Brush up on your Chicago slang so yous can talk like a local.
Anish Kapoor’s Cloud Gate sculpture in Millennium Park, which looks like a giant reflective bean.
Pronounced “SHAI-town,” not “CHAI-town,” this is an abbreviation for Chicago.
Replacement for “the,” as in “da Bears.”
A contentious wintertime tradition whereby if you dig your car out from a parking spot in the street, you call “dibs" on the spot by blocking it off with a lounge chair, crate, bucket or other random possession. Violators of the dibs contract have returned to find their cars keyed, encased in ice from a garden-hose dousing and worse. The pro-dibs and anti-dibs argument rages on every year, but violate it at your own risk.
The Eisenhower (aka “The Ike”)
Interstate 290, which was officially renamed the Eisenhower Expressway in 1964.
Fly the W
On the occasion of a Chicago Cubs victory, the scoreboard operators at Wrigley Field fly a white flag emblazoned with a blue W to indicate a win, a tradition which now can be seen outside many homes across the city.
The front room of a bungalow-style house looking out onto the street.
Popularized by famed Bears coach Mike Ditka, who used the term to describe his players, a group of hard-working, blue-collar types.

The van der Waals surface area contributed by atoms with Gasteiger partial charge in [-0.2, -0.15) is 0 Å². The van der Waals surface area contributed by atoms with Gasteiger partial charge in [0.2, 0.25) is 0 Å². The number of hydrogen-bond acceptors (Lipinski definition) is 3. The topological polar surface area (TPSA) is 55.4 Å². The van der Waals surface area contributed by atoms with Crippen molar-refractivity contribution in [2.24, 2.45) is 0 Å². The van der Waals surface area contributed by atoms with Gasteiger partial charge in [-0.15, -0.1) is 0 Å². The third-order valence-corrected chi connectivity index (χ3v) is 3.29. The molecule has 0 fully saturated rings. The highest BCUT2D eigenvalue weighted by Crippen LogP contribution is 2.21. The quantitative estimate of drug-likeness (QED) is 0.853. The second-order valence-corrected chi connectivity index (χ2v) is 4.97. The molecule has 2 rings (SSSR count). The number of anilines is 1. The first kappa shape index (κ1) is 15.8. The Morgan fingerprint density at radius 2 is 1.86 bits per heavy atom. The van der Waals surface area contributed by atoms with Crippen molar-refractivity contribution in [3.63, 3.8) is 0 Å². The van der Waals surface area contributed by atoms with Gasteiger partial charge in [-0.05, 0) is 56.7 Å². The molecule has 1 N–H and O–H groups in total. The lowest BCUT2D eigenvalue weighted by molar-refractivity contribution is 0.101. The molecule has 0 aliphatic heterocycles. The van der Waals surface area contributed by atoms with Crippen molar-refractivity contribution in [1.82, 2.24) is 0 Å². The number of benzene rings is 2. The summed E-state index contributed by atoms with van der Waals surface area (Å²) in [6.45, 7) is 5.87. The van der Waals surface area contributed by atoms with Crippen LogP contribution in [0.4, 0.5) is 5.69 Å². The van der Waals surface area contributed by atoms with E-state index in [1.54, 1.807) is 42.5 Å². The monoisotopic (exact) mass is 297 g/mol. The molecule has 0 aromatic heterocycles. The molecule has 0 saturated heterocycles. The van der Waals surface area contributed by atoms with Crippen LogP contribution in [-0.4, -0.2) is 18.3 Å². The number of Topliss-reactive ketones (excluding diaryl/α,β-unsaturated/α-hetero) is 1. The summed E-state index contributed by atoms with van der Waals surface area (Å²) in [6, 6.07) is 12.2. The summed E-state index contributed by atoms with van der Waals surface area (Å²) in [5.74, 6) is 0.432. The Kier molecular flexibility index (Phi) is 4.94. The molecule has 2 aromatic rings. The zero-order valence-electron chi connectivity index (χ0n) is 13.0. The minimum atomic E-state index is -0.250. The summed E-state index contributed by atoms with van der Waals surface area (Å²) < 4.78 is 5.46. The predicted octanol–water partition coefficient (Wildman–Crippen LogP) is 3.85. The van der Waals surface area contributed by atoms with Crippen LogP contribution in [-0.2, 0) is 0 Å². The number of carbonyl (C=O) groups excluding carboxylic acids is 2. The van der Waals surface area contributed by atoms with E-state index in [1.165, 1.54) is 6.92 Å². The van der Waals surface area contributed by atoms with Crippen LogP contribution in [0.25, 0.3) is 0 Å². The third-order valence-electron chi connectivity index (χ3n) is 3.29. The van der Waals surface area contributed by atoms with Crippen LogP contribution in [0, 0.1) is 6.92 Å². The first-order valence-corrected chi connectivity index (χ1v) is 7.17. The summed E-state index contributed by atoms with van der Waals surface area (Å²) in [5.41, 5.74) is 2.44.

Officially called 875 North Michigan Avenue since 2018, this 100-story skyscraper was formerly the John Hancock Center and maintains its shortened nickname to this day.
Interstates 90/94 between downtown and O'Hare, officially known as The John F. Kennedy Expressway.
The L (aka “The El”)
Short for “elevated,” referring to the city’s CTA public transit system, which is indeed elevated in parts but also underground and at street level in some areas.
Lake Michigan, which is always to the East no matter where you are within the city.
The city’s central business district, so named for the elevated train that Loops around its borders.
Lake Shore Drive, the city’s scenic lakeside thoroughfare, which runs from north to south along Lake Michigan.
Any sweetened carbonated beverage, such as Coca-Cola, Sprite, etc. Referred to as soda elsewhere.
The Chicago River, which runs through the heart of the city’s downtown.
With Chicago’s neat grid system of streets that run north-south and east-west, the occasional diagonal road cuts through, resulting in an intersection of six corners; while the intersection of North, Damen and Milwaukee in Bucktown/Wicker Park is the trendiest, the namesake Six Corners is at Milwaukee, Irving Park and Cicero.
Sixteen-inch softball, a popular summertime sports league (often co-ed) that uses a ball 16 inches in diameter (often called a “smush ball”), which doesn’t travel as far or fast as a standard 12-inch ball, and no gloves.
The Sears Tower
Opened in 1973 as the world’s tallest building, this 1,451-foot-tall skyscraper (still Chicago’s tallest) has been officially called the Willis Tower since 2009, but no true Chicagoan would even think of calling it anything but its original name.
Interstate 55, which is officially named the Adlai E. Stevenson Expressway after the state’s former governor.
A Chicago residential building consisting of two apartments, one on each floor, often with a front porch and bay window on the ground-floor unit.
Plural of “you,” as in “What are yous up to after da game?”
Photography by: Photo by tunart/istock